You will be redirected back to your article in seconds

Tool

Tool's multisensory performance at the quaking Wiltern on Monday, the first of two Koreatown sellouts and the band's first local show since 1999, was nothing short of spectacular.

With:
Band: Maynard James Keenan, Adam Jones, Justin Chancellor, Danny Carey. Also appearing: King Crimson.

Tool’s multisensory performance at the quaking Wiltern on Monday, the first of two Koreatown sellouts and the band’s first local show since 1999, was nothing short of spectacular.

With evocative and sometimes disturbing short films and other images swirling and flickering on screens behind the four players, the band played tightly wound, highly dramatic interpretations of songs from its three studio albums, with emphasis on the current “Lateralus” (Volcano) collection.

With a marked attention to detail that Frank Zappa would have been proud of, the players stayed true to the recorded versions (seven new ones, five older) while adding enough live energy and contrast to bring fresh life to each number.

Opener “The Grudge,” the first song on the new album, built slowly from a simmering start and exploded into a wicked climax that drew thunderous response from the crowd, which remained standing throughout the nearly two-hour show. (Meanwhile, outside on Wilshire, desperate fans were offering hundreds of dollars for a single ticket.)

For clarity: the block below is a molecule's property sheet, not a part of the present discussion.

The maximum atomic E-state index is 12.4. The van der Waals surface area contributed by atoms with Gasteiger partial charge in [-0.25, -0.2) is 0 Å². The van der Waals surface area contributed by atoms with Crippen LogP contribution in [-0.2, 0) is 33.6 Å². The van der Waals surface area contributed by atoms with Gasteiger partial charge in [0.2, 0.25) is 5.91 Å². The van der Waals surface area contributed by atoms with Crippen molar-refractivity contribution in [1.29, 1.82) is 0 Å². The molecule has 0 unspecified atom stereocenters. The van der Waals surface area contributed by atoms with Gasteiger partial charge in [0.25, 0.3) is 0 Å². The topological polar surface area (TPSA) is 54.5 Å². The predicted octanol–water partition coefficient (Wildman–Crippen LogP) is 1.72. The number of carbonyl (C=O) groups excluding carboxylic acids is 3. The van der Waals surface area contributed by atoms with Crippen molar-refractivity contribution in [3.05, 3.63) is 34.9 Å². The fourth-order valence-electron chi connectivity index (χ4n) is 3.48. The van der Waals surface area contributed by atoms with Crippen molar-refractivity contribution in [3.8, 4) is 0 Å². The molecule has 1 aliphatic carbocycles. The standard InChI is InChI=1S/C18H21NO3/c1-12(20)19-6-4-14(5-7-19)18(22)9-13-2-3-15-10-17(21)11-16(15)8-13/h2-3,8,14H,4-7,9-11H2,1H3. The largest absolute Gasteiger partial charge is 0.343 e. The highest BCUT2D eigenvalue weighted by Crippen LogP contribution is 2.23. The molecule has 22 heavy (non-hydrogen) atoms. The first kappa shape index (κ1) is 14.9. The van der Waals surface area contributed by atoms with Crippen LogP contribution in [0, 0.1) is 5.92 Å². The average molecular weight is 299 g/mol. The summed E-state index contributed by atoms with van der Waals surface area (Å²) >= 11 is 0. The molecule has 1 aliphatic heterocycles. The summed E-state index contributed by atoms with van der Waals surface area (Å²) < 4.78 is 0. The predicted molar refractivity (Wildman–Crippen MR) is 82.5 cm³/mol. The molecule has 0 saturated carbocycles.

“Stinkfist,” the lead track from Tool’s superior 1996 entry “Aenima,” was accompanied by the song’s jarring, inhuman video. Shadowy singer Maynard Keenan performed the entire show perched, rear stage right, on a platform behind guitarist Adam Jones and directly in front of the smaller of the two video screens, making it nearly impossible to see his face, which was further hidden by a wide dark stripe of black paint down the center.

After an hour, Tool left the stage and guitarist Robert Fripp, from veteran progressive-rock group and opening act King Crimson (a huge influence on Tool’s style), played some atmospheric six-string music for a few minutes while the headliners and the audience caught their breath.